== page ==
In classifying a subject a different pattern of n signals, usually voltages, corresponding to comparison charac teristics are typically impressed on the adaptive elements of each row of the m rows. Each signal corresponds to a comparison characteristic or feature of the subject which is being classified, and the patterns correspond to all, or as many as are available, sets of characteristics or features of the members of the class of the subject. There may be hundreds, thousands or even millions of patterns. Typically, these patterns are stored in the memory of a computer for use in the matrix. n signals, each corresponding to one of the n actual characteristics of the subject, are impressed on the adaptive elements of each column. The outputs, usually the currents, of the rows are compared and the row delivering the optimum (maximum or minimum, as the case may be) output is evaluated to determine the match between the comparison patterns of characteristics or features and the pattern of actual characteristics.

The subject under comparison may be animate or inanimate and the characteristics evaluated may vary over a wide range. Typically, the subject may be a radar as disclosed in application Ser. No. 293,241. The learning matrix may also determine the mean square deviation for m sets of data of n items each from sets stored in a memory. Actual characteristics of an invention may be compared with the comparison characteristics of related references. The references may be a patent sub-class or class or even the whole gamut of patents. Proposed legislation may be compared with legislation enacted in the past whose characteristics are stored in a memory. In the same way the actual characteristics of a case, as to which advice is sought, may be compared with the characteristics of like adjudicated cases. People may be identified by their characteristics based on data stored in a central data memory bank.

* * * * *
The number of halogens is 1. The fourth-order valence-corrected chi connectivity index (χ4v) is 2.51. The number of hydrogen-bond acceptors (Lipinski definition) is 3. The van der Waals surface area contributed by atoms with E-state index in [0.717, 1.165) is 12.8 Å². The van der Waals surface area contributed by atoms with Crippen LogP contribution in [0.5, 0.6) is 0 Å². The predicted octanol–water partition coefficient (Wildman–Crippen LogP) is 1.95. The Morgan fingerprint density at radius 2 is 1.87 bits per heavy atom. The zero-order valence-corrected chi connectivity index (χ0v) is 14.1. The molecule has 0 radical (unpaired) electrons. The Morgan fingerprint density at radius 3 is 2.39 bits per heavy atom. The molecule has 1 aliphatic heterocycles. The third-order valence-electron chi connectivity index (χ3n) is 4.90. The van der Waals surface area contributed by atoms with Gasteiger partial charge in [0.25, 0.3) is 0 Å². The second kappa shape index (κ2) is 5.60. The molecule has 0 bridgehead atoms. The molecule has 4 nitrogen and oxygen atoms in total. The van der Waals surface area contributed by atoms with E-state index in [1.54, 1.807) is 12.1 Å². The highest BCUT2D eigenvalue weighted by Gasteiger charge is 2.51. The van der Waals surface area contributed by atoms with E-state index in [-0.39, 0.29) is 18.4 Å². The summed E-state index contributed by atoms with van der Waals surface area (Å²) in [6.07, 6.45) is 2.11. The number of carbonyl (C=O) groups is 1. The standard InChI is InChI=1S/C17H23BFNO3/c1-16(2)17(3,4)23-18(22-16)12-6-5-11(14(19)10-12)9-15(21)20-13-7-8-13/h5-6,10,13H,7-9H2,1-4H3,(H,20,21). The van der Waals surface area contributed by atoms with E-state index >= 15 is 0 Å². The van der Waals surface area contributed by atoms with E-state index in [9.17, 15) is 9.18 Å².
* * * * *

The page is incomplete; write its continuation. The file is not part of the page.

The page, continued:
In accordance with the teachings of the prior art, classification is carried out with electrochemical memory cells as adaptive elements. These are used in Perceptrons (F. Rosenblatt-Principles 0f Neurodynamics, Spartan Books, Washington, DC). Or the adaptive elements are magnetic storage elements of the transfluxor type [K. Steinbuch-Die Lernmatrix Kybernetik l, 36 (1961); H. Kazmierczak and K. Steinbuck- Adaptive Systems in Pattern Recognition IEEE Transactions, EC-l2, 822 (1963); P. Miiller, Aufbau and Eigenschaften von Lernmatrizen fur Nichtbinare Signale, Kybernetik 2, 102 (1964)}.